Certified Bike Brat
Join Date: Jan 2011
Location: Montreal, Quebec
More lumens doesn't necessarily mean better lighting
Where the light goes is as important as how much light is available.
Most bicycle lights tend to be a lot like flashlights - a narrow circular beam that has a beam spread of about 15 degrees. To provide an equal amount of illumination over a 45 degree circular area would require NINE TIMES the light output - simply because that's the difference in area covered.
The problem for bike light manufacturers is vs a 10 watt 900 lumen light with a 15 degree spread, a 45 circular beam would require a 90 watt, 8,100 lumen output to provide the same level of illumination over that larger area. And battery cost and run times would be affected accordingly.
So cars went to a combination of prismatic and Fresnel lenses a long time ago to control beam spread and make it more energy efficient and more effective. Bicycle manufacturers could do the same thing if they wanted to. Spreading a beam only sidewise to cover 45 degrees would reduce the requirements from 9x to only 3x or 4x that of a 15 degree circular coverage.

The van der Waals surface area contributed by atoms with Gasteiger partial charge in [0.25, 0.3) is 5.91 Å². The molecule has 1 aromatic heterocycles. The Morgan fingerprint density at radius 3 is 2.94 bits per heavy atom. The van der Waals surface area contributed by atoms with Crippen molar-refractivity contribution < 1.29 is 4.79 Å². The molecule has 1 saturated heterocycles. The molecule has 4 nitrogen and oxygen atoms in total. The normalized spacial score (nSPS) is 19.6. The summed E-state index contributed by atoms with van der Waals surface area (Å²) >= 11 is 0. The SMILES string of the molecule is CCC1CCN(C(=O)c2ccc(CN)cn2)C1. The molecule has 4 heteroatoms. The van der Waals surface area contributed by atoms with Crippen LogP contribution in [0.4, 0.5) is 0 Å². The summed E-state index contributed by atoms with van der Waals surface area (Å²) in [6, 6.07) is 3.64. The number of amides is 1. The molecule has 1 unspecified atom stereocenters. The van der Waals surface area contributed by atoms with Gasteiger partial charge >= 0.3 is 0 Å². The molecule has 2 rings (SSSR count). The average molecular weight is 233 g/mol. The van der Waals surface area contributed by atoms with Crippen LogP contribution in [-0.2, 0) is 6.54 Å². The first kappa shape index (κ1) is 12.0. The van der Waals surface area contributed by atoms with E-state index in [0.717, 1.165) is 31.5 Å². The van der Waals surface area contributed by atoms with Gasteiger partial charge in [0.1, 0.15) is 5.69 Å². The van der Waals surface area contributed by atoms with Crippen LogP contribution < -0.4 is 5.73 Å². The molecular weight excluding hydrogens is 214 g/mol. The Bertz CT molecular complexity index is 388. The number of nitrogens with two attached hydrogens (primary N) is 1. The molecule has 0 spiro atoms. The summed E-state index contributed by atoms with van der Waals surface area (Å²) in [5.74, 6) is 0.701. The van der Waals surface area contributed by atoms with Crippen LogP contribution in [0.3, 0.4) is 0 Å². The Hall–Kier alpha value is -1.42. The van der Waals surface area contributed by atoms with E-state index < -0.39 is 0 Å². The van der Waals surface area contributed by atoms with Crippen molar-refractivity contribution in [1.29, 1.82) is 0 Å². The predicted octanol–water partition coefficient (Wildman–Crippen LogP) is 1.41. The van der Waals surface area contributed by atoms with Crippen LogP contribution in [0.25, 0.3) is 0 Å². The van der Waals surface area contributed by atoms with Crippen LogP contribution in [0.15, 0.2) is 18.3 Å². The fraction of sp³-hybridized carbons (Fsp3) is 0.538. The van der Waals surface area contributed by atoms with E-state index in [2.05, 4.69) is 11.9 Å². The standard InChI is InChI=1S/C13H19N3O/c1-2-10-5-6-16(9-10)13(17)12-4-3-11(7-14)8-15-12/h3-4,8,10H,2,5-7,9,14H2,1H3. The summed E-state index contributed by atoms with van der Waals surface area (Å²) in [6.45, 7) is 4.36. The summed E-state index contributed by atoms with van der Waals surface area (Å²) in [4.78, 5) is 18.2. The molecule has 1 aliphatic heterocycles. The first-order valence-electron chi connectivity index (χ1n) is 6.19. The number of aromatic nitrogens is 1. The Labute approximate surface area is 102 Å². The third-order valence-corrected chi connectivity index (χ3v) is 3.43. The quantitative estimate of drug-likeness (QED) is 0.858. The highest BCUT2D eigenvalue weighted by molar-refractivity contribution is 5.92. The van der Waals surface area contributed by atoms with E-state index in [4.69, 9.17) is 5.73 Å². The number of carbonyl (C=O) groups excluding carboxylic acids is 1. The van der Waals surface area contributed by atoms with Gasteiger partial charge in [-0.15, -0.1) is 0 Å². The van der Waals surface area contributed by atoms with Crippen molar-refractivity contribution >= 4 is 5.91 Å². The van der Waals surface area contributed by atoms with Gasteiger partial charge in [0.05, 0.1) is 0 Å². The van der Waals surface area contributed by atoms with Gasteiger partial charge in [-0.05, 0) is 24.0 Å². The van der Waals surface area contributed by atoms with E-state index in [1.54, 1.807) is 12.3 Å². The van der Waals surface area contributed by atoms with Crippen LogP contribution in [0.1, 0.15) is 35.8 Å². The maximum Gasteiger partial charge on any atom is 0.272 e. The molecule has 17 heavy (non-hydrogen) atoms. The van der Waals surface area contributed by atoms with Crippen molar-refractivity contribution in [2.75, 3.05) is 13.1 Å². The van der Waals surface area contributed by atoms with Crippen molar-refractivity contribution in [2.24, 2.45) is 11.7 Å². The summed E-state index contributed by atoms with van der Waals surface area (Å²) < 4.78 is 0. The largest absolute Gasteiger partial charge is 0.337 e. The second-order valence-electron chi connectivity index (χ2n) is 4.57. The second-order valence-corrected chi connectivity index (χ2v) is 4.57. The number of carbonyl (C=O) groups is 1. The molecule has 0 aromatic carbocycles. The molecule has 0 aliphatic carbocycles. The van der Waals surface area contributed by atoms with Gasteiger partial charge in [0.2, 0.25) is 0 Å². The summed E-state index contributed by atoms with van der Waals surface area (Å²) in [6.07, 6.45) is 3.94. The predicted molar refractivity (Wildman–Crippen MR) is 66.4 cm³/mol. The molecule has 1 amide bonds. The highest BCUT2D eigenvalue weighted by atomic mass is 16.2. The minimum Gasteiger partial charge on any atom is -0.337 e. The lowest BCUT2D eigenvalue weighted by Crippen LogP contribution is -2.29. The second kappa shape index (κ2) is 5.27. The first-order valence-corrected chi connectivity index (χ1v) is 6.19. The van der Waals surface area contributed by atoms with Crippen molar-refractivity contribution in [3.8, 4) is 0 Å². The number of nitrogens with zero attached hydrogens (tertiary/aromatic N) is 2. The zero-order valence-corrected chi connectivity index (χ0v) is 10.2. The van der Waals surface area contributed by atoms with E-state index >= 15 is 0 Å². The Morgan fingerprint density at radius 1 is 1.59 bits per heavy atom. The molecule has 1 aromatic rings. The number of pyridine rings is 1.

This is a conventional 10 watt 900 lumen LED using a projector lens and grid to produce a 20 degree beam. Photo is taken in an unlit section of a bike path. Exposure is ISO 100, F4 and 1 second. That's 1/4 the duration normally used to post beam shots.
And this is a 40 watt 3,600 lumen array using projector lenses and Fresnel lenses to produce a 45 degree beam while still limiting the vertical spread to about 20 degrees. Exposure is ISO 100, F4 and 1 second. Lighting isn't brighter - just the coverage is wider. But the lighting IS more effective.
Street illumination with that array is pretty good even with wet pavement and the indirect stray lighting will still pick up reflective surfaces a couple blocks away.
Some people are apparently perfectly happy with a couple hundred lumens and a narrow beam - I can't imagine that myself. This is as big a change from conventional bicycle lighting as making the move from 10watt halogen bulbs to 10 watt LEDs
Last edited by Burton; 08-19-12 at 11:23 AM.